The news: The White House is set to kick off its booster shot campaign today, after Centers for Disease Control and Prevention director Rochelle Walensky overruled her own agency’s advisors in favor of recommending third doses of the Pfizer-BioNTech vaccine for frontline workers.
Who gets it: There are three groups of Americans now eligible for a booster shot: those 65 and older, some adults with underlying health conditions, and people at higher risk of exposure because of their jobs. The CDC’s advisory panel had only recommended booster shots for the first two categories, but Walensky disagreed and added the third, justifying her decision by pointing to the fact it aligns with an FDA ruling released earlier this week.
The shots should be given at least six months after the second dose, the CDC recommended. It has yet to assess either the Moderna or Johnson & Johnson vaccines—but these decisions are expected to come soon
The Biden administration has been keen to offer booster shots to as wide a population as possible, with plans drawn up to offer them to all Americans over the age of 16, but there’s little scientific evidence to support such a move. Despite some evidence that post-vaccine immunity wanes over time, the vaccines seem just as effective as ever at keeping people alive and out of hospitals. More than 2 million immunocompromised Americans have already had a booster.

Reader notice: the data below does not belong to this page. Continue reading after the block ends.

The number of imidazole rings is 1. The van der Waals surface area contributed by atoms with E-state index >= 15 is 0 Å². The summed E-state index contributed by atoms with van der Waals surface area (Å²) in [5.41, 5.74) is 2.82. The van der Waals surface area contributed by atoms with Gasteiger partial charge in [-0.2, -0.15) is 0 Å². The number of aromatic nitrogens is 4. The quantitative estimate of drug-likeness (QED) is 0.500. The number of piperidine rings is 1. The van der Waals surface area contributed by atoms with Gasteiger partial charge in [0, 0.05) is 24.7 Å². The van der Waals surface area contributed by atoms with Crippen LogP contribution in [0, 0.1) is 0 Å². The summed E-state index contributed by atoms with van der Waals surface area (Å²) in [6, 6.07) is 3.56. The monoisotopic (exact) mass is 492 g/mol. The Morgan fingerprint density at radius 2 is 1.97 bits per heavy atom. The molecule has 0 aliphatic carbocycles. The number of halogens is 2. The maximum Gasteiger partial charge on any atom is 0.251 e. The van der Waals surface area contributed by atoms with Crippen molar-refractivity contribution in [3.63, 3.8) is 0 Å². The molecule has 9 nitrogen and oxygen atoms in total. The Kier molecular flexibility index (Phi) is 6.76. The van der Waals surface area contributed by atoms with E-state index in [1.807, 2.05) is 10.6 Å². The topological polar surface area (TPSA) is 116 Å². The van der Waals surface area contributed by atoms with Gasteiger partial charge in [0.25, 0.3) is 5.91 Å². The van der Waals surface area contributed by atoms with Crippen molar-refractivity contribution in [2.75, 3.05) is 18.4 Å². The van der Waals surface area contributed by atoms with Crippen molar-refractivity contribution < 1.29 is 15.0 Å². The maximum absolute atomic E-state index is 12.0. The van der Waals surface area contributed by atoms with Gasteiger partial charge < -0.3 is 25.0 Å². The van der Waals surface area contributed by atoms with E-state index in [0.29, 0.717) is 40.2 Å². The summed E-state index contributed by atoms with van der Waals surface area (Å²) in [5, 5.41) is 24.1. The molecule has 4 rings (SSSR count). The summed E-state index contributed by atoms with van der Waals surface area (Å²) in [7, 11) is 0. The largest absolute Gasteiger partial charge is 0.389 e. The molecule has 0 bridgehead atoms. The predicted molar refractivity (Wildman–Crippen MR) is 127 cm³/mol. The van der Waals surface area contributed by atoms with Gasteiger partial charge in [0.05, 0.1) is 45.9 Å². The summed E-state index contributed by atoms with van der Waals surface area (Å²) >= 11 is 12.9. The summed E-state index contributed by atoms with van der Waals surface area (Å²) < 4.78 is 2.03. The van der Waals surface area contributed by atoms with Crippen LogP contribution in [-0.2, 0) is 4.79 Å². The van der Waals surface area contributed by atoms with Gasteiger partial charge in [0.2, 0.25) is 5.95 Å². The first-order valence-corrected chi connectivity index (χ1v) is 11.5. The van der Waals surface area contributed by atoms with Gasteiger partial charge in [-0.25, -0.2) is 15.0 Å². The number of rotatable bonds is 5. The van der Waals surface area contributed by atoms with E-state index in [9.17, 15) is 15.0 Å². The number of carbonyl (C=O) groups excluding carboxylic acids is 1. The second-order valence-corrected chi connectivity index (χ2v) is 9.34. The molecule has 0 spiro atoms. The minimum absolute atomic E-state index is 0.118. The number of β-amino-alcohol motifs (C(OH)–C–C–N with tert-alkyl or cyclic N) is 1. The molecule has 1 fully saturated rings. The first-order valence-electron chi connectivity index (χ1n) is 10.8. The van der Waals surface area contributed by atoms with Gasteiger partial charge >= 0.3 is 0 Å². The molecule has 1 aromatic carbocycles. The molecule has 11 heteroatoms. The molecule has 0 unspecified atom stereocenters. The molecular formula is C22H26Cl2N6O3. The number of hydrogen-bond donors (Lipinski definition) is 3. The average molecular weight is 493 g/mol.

Disagreements: Booster shots have been controversial. A group of top scientists, including experts at the FDA and WHO, published a review in The Lancet on Monday arguing that booster shots are unnecessary since vaccines are still very effective at preventing severe disease and death. Furthermore, they say, vaccine supplies could save more lives if they’re used for unvaccinated people rather than as boosters for the vaccinated. That’s why the WHO has been pleading with rich countries to stop handing them out until more of the world is vaccinated.
Unequal distribution: The US joins the UK, the UAE, France, Germany, and Israel, which have also launched booster programs. In the UK, for example, a rollout of booster shots to all over-50s is about to begin after officials gave the green light last week. Meanwhile, less than 4% of Africa’s population is fully vaccinated, compared with 70% of adults in the EU. In the US, it’s 55%, a figure that has stubbornly failed to significantly budge in recent weeks. Earlier this week, President Biden announced that the US would buy a further 500 million doses of vaccine to distribute to other parts of the world, bringing its total commitment to more than 1 billion.
Scramble: Millions of Americans are likely to try to get a third shot. A YouGov poll this summer found that three in five vaccinated Americans will get one if it’s available. Given the chaotic nature of the US vaccine rollout, it will be hard to prevent people from gaming the system to get a third shot even if they aren’t technically eligible.